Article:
Still Learning How to Fly ~ Chapter Nine: "Wayfaring Strangers" (Pt.4)

Ken Painter By Ken Painter, 9th Oct 2013 | Follow this author | RSS Feed | Short URL
Posted in Wikinut>Writing>Biography & Autobiography

As I begin teaching in South Carolina's Low Country in the late 1970's, my wife and I experience the culture shock that only two inexperienced Yankees can feel in a recently integrated school system and an unintegrated community.

The System

His name was Mr. Jones, and he was a darkly handsome short African-American man in his early thirties, and after introducing himself to me he made a statement which I’ll never forget.

“The only reason you got the job is because a white man had the job, and we had to fill the position with another white man. You are a federal quota. I hired you because the superintendent told me I had to.”

Well, at least I knew where I stood.

Had we had this conversation prior to job acceptance I still would have accepted the position, I needed the job that badly. However, I seemed to be making a habit out of walking into hornets nests.

The staff I worked with at Allendale Junior High were absolutely delightful though, and the English teacher in the room next to me, Mrs. Gill and I became fast friends. It was through her that Nancy and I would find our next place to live.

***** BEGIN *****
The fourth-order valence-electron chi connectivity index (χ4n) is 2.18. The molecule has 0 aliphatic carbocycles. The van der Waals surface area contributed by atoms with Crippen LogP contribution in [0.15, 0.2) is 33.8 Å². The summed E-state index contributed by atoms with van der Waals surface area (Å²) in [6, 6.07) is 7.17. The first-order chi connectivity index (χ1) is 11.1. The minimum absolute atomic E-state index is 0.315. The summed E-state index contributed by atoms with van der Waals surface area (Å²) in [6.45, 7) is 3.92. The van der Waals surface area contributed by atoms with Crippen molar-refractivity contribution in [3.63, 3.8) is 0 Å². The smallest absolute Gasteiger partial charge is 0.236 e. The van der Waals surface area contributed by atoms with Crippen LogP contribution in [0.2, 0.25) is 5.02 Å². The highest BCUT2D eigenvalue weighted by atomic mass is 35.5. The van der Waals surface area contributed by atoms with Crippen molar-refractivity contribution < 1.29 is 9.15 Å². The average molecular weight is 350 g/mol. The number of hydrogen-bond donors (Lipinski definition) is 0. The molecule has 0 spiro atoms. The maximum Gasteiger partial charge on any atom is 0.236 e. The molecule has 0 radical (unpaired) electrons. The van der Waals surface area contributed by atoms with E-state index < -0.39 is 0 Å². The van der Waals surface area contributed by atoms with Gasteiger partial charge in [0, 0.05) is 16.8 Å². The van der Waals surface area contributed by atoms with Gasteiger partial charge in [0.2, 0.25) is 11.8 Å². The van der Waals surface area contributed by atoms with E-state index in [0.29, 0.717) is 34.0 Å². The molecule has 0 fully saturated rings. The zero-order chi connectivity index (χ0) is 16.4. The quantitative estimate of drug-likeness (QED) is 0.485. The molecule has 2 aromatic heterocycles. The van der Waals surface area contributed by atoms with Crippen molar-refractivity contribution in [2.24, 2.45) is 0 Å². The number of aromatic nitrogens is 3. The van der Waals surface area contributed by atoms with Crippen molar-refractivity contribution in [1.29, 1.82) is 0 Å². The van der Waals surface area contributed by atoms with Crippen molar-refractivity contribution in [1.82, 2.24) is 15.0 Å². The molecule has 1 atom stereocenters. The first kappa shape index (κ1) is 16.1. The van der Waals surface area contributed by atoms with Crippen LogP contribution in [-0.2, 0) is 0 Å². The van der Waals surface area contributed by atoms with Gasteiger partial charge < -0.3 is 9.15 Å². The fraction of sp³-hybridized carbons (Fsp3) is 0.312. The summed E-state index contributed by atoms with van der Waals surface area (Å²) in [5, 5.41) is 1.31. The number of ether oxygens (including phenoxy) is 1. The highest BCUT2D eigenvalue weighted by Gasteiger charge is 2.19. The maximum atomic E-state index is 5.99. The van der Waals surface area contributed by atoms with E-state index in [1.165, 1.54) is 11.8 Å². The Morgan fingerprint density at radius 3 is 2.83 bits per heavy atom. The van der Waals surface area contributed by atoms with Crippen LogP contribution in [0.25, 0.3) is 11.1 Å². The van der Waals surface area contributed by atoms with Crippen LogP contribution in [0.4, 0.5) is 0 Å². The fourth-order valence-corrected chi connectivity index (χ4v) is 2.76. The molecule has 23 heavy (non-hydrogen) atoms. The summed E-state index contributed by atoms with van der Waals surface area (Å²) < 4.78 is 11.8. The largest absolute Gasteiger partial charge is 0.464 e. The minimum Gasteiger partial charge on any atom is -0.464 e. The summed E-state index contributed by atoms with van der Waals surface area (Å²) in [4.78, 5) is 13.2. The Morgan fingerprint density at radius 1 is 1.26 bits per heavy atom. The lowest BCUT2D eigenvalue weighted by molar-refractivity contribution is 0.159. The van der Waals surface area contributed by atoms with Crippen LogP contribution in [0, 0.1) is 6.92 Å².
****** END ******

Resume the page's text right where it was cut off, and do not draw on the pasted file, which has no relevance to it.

It began when one morning when Mrs. Gill showed me a note from the parent of one of her students who had been absent the day before which read, “Please excuse my daughter from class yesterday. She had a doctor's appointment. She has very close veins.” Teachers can’t buy humor like that.

After we stopped chuckling, she inquired how my house search was going. She knew that Nancy and Frank were back upstate, I was saying five nights a week at a cheap motel in town returning to my wife and baby for Friday and Saturday nights. This had been going on for over two weeks and still I’d found nothing suitable. Nothing in the local paper, no for rent signs, nothing. Well, she said, that’s because you don’t understand the system.

The system. There’s a system?